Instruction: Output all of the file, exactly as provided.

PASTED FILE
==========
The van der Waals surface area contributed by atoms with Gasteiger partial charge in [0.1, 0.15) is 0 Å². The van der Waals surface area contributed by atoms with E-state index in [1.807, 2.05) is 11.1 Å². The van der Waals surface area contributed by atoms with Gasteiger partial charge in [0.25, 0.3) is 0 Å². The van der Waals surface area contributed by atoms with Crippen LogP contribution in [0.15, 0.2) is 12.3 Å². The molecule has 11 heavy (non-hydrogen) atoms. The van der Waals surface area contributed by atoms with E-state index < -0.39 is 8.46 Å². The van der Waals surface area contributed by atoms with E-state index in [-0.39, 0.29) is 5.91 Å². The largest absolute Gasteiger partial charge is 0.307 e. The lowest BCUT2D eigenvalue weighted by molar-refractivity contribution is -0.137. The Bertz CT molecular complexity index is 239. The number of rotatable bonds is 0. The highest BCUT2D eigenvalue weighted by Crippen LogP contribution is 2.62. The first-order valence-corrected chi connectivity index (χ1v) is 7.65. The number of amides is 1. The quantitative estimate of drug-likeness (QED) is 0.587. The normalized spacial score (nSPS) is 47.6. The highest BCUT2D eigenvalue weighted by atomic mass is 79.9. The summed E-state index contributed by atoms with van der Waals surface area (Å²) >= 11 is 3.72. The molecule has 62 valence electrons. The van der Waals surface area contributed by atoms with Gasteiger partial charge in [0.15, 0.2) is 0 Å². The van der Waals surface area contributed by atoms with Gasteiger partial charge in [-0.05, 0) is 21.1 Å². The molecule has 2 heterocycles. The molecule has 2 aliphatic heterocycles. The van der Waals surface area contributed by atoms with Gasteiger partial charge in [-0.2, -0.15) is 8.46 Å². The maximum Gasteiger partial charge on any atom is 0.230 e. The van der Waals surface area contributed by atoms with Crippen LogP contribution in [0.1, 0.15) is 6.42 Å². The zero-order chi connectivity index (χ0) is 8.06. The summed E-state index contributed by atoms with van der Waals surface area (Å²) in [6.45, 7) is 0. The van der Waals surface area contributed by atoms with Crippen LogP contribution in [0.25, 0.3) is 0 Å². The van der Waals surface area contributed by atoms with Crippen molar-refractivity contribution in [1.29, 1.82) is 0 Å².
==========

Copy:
The van der Waals surface area contributed by atoms with Gasteiger partial charge in [0.1, 0.15) is 0 Å². The van der Waals surface area contributed by atoms with E-state index in [1.807, 2.05) is 11.1 Å². The van der Waals surface area contributed by atoms with Gasteiger partial charge in [0.25, 0.3) is 0 Å². The van der Waals surface area contributed by atoms with Crippen LogP contribution in [0.15, 0.2) is 12.3 Å². The molecule has 11 heavy (non-hydrogen) atoms. The van der Waals surface area contributed by atoms with E-state index < -0.39 is 8.46 Å². The van der Waals surface area contributed by atoms with E-state index in [-0.39, 0.29) is 5.91 Å². The largest absolute Gasteiger partial charge is 0.307 e. The lowest BCUT2D eigenvalue weighted by molar-refractivity contribution is -0.137. The Bertz CT molecular complexity index is 239. The number of rotatable bonds is 0. The highest BCUT2D eigenvalue weighted by Crippen LogP contribution is 2.62. The first-order valence-corrected chi connectivity index (χ1v) is 7.65. The number of amides is 1. The quantitative estimate of drug-likeness (QED) is 0.587. The normalized spacial score (nSPS) is 47.6. The highest BCUT2D eigenvalue weighted by atomic mass is 79.9. The summed E-state index contributed by atoms with van der Waals surface area (Å²) >= 11 is 3.72. The molecule has 62 valence electrons. The van der Waals surface area contributed by atoms with Gasteiger partial charge in [0.15, 0.2) is 0 Å². The van der Waals surface area contributed by atoms with Gasteiger partial charge in [-0.05, 0) is 21.1 Å². The molecule has 2 heterocycles. The molecule has 2 aliphatic heterocycles. The van der Waals surface area contributed by atoms with Gasteiger partial charge in [-0.2, -0.15) is 8.46 Å². The maximum Gasteiger partial charge on any atom is 0.230 e. The van der Waals surface area contributed by atoms with Crippen LogP contribution in [0.1, 0.15) is 6.42 Å². The zero-order chi connectivity index (χ0) is 8.06. The summed E-state index contributed by atoms with van der Waals surface area (Å²) in [6.45, 7) is 0. The van der Waals surface area contributed by atoms with Crippen LogP contribution in [0.25, 0.3) is 0 Å². The van der Waals surface area contributed by atoms with Crippen molar-refractivity contribution in [1.29, 1.82) is 0 Å².